Should we look to politics for truth?

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Politically correct vote

Should we look to politics for truth?

In late June, the relics of Sts. Thomas More and John Fisher will tour Minnesota—beginning with a stop at the St. Paul Cathedral on June 26—to highlight religious freedom. Monsignor Ronald Knox wrote, “These men had that confidence in God which sees behind the shifting panorama of politics and rests in eternal truth” (1).  Accordingly, they exemplify a right relationship between politics and truth, between the secular world and faith.

What is the tradeoff between politics and faith?

Politics contains elements of truth.  But it’s not the repository of truth (the Church) nor the source of truth (Christ, the Word). Nevertheless, when people lose their faith, they often transfer their trust into politics and ideologies. And that’s a bad tradeoff.  Pope St. John Paul II warned us, “politics then becomes a ‘secular religion’ [giving] the illusion of creating paradise in this world” (2). They traded eternal, objective truth for something earthly and passing.

Fr. Dwight Longenecker (3) called politics “ephemeral…it lasts but a season, then is gone”. Then he contrasted political warfare with a more enduring battle being waged for our souls throughout the whole of salvation history. Undoubtedly, God gave Thomas More the grace to discern between ephemeral Tudor politics and God’s divine plan. He gives you the same grace to discern truth in 2016.

If politics is ephemeral and partially true, should we abandon it?

Archbishop Charles Chaput reminds us of our duty to help “form the public conscience” (4) and of the Church’s right “to engage secular authority…” (5). For example, the sponsor for the relics tour is a strong advocate for Catholic truths with a Board of Directors comprised entirely of Bishops and Archbishops.  But at the same time, “the Church…is not to be confused in any way with the political community” (Catechism, #2245).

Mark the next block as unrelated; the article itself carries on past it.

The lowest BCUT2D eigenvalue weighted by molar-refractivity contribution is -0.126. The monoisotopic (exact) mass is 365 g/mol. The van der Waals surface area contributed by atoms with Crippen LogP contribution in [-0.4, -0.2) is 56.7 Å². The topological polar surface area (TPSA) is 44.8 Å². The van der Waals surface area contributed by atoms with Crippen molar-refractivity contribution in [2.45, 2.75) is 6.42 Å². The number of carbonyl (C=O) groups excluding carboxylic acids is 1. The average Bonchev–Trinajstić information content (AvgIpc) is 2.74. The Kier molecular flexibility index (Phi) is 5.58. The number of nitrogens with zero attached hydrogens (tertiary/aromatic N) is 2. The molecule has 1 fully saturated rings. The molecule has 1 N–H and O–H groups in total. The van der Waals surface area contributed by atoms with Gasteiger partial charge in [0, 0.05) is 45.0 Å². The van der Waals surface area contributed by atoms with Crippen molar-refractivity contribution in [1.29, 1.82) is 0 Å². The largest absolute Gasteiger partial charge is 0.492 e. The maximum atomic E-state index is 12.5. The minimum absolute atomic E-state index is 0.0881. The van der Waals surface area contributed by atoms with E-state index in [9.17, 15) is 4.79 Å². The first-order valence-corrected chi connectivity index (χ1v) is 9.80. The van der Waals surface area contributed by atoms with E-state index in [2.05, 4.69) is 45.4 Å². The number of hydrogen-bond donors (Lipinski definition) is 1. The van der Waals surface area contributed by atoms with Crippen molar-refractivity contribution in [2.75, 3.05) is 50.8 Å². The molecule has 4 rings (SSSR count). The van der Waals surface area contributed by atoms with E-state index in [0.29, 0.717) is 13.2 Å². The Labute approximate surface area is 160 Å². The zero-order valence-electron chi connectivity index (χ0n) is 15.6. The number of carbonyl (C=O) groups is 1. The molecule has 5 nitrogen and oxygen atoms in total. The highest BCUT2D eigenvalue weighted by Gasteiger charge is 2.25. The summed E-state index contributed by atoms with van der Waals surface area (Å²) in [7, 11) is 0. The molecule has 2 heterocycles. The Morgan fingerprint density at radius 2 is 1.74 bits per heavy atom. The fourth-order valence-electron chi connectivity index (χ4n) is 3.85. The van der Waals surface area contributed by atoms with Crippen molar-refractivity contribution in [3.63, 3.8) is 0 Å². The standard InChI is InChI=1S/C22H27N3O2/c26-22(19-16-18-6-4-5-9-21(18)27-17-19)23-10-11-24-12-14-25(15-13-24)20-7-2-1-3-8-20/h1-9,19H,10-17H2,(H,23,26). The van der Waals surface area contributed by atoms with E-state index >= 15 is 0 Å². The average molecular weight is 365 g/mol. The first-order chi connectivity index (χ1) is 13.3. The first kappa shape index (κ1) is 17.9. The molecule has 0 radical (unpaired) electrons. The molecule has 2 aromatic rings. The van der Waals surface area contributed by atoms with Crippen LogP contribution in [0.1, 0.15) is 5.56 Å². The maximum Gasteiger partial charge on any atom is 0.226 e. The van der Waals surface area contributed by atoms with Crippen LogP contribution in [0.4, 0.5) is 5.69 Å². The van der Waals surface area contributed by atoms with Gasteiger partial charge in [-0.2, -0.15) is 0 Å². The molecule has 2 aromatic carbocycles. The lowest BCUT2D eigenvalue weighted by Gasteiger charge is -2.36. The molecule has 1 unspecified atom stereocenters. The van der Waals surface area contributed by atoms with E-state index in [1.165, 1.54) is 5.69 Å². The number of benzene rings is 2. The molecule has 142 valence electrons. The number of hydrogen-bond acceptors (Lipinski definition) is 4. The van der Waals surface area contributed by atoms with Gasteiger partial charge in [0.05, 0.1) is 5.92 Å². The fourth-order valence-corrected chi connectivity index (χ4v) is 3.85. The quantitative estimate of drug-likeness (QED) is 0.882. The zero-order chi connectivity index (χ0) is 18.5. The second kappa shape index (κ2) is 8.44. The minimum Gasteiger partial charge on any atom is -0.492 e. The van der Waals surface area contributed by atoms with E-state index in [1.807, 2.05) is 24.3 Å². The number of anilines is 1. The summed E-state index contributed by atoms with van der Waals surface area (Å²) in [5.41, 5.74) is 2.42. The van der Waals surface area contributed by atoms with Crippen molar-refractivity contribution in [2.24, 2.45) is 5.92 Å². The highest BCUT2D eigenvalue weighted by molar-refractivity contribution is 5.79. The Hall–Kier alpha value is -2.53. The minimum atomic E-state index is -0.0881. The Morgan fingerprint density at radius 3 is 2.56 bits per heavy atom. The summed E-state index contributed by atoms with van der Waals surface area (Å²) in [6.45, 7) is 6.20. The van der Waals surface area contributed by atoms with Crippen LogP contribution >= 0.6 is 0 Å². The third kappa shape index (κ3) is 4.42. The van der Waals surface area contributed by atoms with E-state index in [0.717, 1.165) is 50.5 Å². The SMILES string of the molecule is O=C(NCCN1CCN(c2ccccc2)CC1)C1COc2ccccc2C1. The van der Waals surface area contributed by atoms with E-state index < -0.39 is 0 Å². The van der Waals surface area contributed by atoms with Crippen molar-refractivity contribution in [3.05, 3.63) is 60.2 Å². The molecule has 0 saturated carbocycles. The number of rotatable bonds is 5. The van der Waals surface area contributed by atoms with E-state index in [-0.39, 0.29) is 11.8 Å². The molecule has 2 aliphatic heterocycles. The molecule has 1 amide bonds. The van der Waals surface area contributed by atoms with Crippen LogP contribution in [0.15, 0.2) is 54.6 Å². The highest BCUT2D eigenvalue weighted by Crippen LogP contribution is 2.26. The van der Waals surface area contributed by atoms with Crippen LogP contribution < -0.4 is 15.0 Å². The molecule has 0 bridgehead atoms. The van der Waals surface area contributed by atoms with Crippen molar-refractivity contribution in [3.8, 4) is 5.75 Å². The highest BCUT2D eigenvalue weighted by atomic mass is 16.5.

Remember the problems related to liberation theology in Central America? During that tumultuous period, Pope St. John Paul II clarified how the Church engaged secular authority: not in “partisanship” or through a “Marxist” ideology of “class struggle”, but in “a communion of believers [seeking understanding and exchanging] ideas on reconstructing society, and [celebrating] the sacraments as the pledge of a bond deeper than politics” (6).

How do we engage the political, secular world in our Catholic lives?

I’d suggest three ways to engage the political, secular world as a Catholic.

  1. Imitate St. Thomas More’s hierarchy of duty. Be mindful of your duty to the secular world, but look beyond it to see your transcendent duty to God. According to Marc Guerra, when people recognize the part they play in salvation history as members of the Mystical Body of Christ, “man’s attachment to the political community” (7) grows less.
    Don’t stop supporting a political candidate, especially one that supports Catholic truths (life, family, marriage).  Be involved in Catholic advocacy groups.  But know that your true goal “transcends…political life” (8). According to Guerra, party politics gives way, to “the transpolitical character of Christian faith” (9).
  2. Inform and convert our culture through the family. When Alexis de Tocqueville toured America in 1831, he observed how religion “by regulating domestic life,…regulates the state” (10). In other words, he recognized the fundamental, organic influence of the family upon society. Truth bubbles up.
    “The family is the original cell of social life. … Authority, stability, and…relationships within the family constitute the foundations for freedom, security, and fraternity within society” (Catechism, 2207)
  3. Discern truth. What is legal and what is professed by the government, are not necessarily compatible with truth. “Be wise as serpents and innocent as doves” (Matt 10:16). Cardinal Ratzinger encourages you to become someone who probes “deeper than the slogans of the day, who see[s] more than others see, because [your life] embraces a wider reality (11).

Discernment exercise:  In your opinion, what is the best example of politics reflecting truth?  What is its worst example?

Sanctify yourself, and you will sanctify society—St. Francis of Assisi

Todd Burud


  1. Pastoral and Occasional Sermons, Monsignor Ronald Knox, 727
  2. Centisimus Annus, Pope St. John Paul II, #25.3
  4. Render Unto Caesar, Archbishop Charles Chaput, 38
  5. Ibid, 217
  6. Witness to Hope, George Weigel, 28
  7. Christians as Political Animals, Marc Guerra, 112
  8. Ibid, 112
  9. Ibid, 122
  10. Democracy in America, Alexis de Toqueville, 304
  11. Faith and the Future, Ratzinger, 114


Should we look to politics for truth?
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